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Discussion Starter · #1 ·
Dennis's site is interesting.

One link that caught my eye. Women of the Railway.

QUOTE You do a double take every time you see her throwing a switch, riding the point, and controlling 4400 horses of diesel electric power.

Who is this woman of iron, this creature of beauty?

Where did she come from? Where will you find her when she's not riding the rails as an engineer, conductor or yard

I wonder?

We should do a feature on women of the model railway. Tea making, crumpet toasting, support when things go wrong "its only a hobby dear!".

That sort of thing.

Are there actually any lady modellers out there?

Now you all know what I mean don't you!


Happy modelling
Gary
 

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There are ladies out there who model as well as support us men in our efforts:
Ann Sibley: Loosley Warren - a 'Z' layout - see Railway Modeller Sept 2005 page 580.
Janet Thorne - 'Avondown Promenade' G scale layout jointly with husband Chris (seen at Bushey MR Exhibition 2004)
I also recall seeing a layout in the last year or two in '0' gauge (Cromford Wharf?) which was a joint husband/wife effort.

And my partner enjoys visiting preserved railways, museums and the like where I can pick up the background for my modelling, even though she isn't interested in actually modelling herself.

Here's to the ladies
 

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You would probably be surprised how many women take a real interest, but don't have a need to publicise it. Many do not enjoy being singled out on the sole basis of their gender and may choose to deliberately stay in the background to actively avoid that 'female' label being foisted on them. They feel that gender has nothing to do with their abilities or leisure interests. They don't want their personal enjoyment to be compromised by being pressured into dealing with sometimes rather too common male prejudice.

These days, age, gender, race and some other classifications are generally considered to be as undesirable as politics and religion in causing divisions rather than a bringing together of people with common interests.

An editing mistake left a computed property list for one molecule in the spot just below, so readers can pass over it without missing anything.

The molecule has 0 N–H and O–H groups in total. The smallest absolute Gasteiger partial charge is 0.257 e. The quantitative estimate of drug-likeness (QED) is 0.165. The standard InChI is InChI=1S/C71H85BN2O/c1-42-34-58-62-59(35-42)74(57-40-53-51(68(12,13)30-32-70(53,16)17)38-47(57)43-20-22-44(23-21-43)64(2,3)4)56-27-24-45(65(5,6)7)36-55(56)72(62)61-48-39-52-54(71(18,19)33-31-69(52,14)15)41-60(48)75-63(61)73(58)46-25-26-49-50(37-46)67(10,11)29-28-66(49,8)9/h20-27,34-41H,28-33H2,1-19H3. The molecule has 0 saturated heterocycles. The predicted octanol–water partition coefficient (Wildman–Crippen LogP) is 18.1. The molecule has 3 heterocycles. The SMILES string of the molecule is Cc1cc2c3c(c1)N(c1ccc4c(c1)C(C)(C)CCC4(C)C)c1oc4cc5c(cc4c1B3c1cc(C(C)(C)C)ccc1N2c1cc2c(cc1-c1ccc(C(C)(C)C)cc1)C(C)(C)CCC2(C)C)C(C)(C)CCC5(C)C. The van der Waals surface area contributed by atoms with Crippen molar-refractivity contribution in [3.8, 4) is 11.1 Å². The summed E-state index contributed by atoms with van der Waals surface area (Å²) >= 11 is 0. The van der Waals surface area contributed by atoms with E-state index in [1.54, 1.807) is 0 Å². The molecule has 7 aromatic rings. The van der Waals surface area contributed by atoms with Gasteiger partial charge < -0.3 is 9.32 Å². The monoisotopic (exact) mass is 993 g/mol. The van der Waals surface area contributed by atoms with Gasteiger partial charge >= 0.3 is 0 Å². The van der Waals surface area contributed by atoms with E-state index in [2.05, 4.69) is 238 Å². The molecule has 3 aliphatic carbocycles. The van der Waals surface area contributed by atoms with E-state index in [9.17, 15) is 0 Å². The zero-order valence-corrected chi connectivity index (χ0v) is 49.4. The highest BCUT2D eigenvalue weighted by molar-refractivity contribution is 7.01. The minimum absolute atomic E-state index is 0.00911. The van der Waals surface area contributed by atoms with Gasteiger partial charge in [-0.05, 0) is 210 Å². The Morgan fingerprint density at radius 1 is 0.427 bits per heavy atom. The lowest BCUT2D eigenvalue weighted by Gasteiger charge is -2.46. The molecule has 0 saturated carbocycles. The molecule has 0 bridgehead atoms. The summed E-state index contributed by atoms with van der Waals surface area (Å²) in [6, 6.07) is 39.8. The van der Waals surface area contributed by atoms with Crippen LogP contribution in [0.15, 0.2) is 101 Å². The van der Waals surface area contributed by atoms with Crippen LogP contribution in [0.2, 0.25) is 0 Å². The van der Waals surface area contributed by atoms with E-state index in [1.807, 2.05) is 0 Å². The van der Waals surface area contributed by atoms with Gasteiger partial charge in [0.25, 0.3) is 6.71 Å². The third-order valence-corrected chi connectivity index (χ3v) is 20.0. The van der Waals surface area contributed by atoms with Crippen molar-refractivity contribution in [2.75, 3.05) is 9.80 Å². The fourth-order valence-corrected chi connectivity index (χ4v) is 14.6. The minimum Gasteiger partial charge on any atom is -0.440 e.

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Well said MPCooper.

My daughter loves modeling. She spends time painting figures and building scenery while I tinker with the trains.

I enjoy the company of someone else modeling even if we're not working on the same project.
 

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And then there was Virginia ....? who modelled Brighton station in EM in the 1970's - a really fine period model made at a time when very little LBSC stuff was available.

No, never knock the ladies. I should know, working for probably the only UK model railway business founded and run by a woman!

60134
 

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QUOTE A locomotive as valid rival for a woman


From the link provided by Rail-Rider.

Of course so many locomotives are named after women.

Who among us can forget the Patriot Class "Lady Godiva"?

Or even the Saint Class "Lady Godiva"?

Or even the Class 47 "Lady Godiva"?

Its about time we had a loco named "Erica Roe" (she was Australian!)


Yes this has strayed somewhat from the topic of lady modellers and moved on to lady locomotives!

But I do suppose it relates to "Women of the Railway" which was a feature of the American website.

Strange thing though is that American locomotive engineers tend to name locomotives after males, with British locomotive engineers choosing females. What is the British equivalent of "Big Boy"?

Is is "Evening Star"?

Or is it the Coronation Class of locomotives? (named after ladies!)

What about "Big Bertha", the loco that worked on the Lickey Incline?

I think we should put "Big Bertha" up against "Big Boy"!


QUOTE I didn't see this thread before, indeed don't forget about me!

To be honest LisaP4 at the time of starting this thread (5th Oct) I was not quite sure!


Happy modelling
Gary
 

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Discussion Starter · #10 ·
Reflecting on the subject of the girls having an interest in railway modelling we should consider that it is the women in the house who has a big say in what goes on within the home.

And if she feels that railway modelling is a good experiance for the family then she will take an interest and won't mind family members spending money on the hobby, and may even spend herself on birthday and Xmas presents for other members of the family.

So manufacturers and retailers should not forget this. The junior market is a large revenue earner for the industry and to target males only is to exclude much of the population who actually dictates how and when money is spent!

Family values are important and if the girls can see that railway modelling is a positive experiance from this point of view then they will be positive on the spending side of things.

One point to note. Hornby don't seem to have any images which include girls playing with train sets. They used to have but not now. Today the perception given is that it seems to be very much a father and son thing.

Happy modelling
Gary
 
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